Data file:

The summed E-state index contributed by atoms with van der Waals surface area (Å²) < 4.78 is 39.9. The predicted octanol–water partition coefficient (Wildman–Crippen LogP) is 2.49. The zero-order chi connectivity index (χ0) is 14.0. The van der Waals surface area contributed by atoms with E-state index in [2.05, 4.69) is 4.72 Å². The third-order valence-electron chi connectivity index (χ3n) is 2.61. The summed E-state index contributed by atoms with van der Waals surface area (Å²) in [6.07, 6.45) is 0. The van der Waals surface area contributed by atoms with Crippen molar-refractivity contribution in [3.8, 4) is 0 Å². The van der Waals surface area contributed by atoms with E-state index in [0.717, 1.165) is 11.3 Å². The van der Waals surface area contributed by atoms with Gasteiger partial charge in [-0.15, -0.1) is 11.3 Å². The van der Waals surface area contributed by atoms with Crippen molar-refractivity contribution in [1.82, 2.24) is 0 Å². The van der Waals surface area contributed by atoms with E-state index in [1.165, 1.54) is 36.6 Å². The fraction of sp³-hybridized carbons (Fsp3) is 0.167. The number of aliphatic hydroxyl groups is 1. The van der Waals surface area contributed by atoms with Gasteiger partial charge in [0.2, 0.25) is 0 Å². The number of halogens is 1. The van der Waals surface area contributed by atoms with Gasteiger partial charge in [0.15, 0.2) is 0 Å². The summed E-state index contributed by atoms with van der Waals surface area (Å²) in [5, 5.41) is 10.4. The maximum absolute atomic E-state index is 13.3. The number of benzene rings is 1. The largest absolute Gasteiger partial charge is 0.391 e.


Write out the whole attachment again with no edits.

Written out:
The summed E-state index contributed by atoms with van der Waals surface area (Å²) < 4.78 is 39.9. The predicted octanol–water partition coefficient (Wildman–Crippen LogP) is 2.49. The zero-order chi connectivity index (χ0) is 14.0. The van der Waals surface area contributed by atoms with E-state index in [2.05, 4.69) is 4.72 Å². The third-order valence-electron chi connectivity index (χ3n) is 2.61. The summed E-state index contributed by atoms with van der Waals surface area (Å²) in [6.07, 6.45) is 0. The van der Waals surface area contributed by atoms with Crippen molar-refractivity contribution in [3.8, 4) is 0 Å². The van der Waals surface area contributed by atoms with E-state index in [0.717, 1.165) is 11.3 Å². The van der Waals surface area contributed by atoms with Gasteiger partial charge in [-0.15, -0.1) is 11.3 Å². The van der Waals surface area contributed by atoms with Crippen molar-refractivity contribution in [1.82, 2.24) is 0 Å². The van der Waals surface area contributed by atoms with E-state index in [1.165, 1.54) is 36.6 Å². The fraction of sp³-hybridized carbons (Fsp3) is 0.167. The number of aliphatic hydroxyl groups is 1. The van der Waals surface area contributed by atoms with Gasteiger partial charge in [0.2, 0.25) is 0 Å². The number of halogens is 1. The van der Waals surface area contributed by atoms with Gasteiger partial charge in [0.15, 0.2) is 0 Å². The summed E-state index contributed by atoms with van der Waals surface area (Å²) in [5, 5.41) is 10.4. The maximum absolute atomic E-state index is 13.3. The number of benzene rings is 1. The largest absolute Gasteiger partial charge is 0.391 e.